What made you first interested in architecture?
Like many, I was first attracted to the field because of the promise of having a tangible impact on the world. In particular, I was personally invested in using design to improve the quality of affordable housing- having grown up in a rural part of the country where depressing, isolated trailer parks are the norm.
I habitually re-engage in the field of affordable housing- I’ve made a documentary film on innovative affordable housing design, with stints at a nonprofit housing development company, and, most recently, at the Affordable Housing Institute- where I evaluated the feasibility of new financing model for the sector: pay-for-performance, also known as the social impact bond.
What do you do now?
Today, through my work at Team Better Block, I help city and state governments activate their commercial districts through real-life visioning- mocking up complete streets, testing new businesses, and organizing the community. To borrow lingo from the start-up world- we build MVPs, a minimum viable product, of a revitalized city block.
I am managing our projects with the Transformative Development Initiative at MassDevelopment, the State of Massachusetts finance and development authority, who is interested in spurring reinvestment in the Gateway Cities- medium-sized cities that are primarily post-industrial and poor, but have many assets with untapped potential.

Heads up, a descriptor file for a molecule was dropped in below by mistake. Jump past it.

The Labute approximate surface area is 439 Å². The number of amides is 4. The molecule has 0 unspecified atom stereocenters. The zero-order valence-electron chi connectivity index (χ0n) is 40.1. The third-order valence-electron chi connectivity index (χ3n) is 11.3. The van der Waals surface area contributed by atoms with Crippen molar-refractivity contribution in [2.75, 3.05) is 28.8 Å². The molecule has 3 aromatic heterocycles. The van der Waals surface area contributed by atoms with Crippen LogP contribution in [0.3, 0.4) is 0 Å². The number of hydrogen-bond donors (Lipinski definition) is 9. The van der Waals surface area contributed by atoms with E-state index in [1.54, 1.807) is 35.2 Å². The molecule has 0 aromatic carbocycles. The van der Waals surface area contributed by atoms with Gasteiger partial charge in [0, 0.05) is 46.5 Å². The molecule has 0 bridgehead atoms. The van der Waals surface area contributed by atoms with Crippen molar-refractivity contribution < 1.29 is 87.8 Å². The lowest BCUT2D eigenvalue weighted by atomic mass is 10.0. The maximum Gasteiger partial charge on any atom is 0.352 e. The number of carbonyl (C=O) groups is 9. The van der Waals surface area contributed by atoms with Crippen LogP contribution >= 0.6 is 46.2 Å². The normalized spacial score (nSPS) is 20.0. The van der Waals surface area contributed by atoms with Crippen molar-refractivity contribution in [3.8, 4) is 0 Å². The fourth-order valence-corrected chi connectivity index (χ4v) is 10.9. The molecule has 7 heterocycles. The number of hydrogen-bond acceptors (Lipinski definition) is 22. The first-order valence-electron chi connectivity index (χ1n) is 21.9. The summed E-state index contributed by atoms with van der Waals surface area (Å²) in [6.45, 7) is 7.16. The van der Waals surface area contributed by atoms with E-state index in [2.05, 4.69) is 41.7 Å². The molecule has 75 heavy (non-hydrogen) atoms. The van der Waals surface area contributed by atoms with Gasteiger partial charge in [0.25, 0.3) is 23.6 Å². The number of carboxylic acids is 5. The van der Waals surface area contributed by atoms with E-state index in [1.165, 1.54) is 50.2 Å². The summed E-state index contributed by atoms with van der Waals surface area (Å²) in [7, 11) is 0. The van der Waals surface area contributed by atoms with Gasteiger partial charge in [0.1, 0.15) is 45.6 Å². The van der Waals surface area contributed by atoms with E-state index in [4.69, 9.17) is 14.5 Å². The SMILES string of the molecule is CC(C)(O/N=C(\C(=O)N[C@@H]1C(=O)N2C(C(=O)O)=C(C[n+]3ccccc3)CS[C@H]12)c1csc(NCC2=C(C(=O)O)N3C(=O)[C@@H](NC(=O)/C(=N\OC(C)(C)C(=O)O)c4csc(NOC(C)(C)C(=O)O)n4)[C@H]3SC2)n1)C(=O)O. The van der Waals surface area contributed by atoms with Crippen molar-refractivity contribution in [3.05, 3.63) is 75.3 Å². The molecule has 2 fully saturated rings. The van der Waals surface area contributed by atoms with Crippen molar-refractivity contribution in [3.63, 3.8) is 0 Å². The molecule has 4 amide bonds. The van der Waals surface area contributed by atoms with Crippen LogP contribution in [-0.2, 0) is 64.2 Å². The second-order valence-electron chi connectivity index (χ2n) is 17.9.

Do you apply your architecture background to your current job?
Although I graduated from architecture school, I have never worked for an architectural firm and have always been on the outskirts of the field- constantly engaging with architects, but not quite one of them. While I quickly became disenchanted with the structure of the architectural profession, I very much believe in the ability of architects themselves to positively impact society- and part of my professional mission has been to create greater opportunity for them to do so.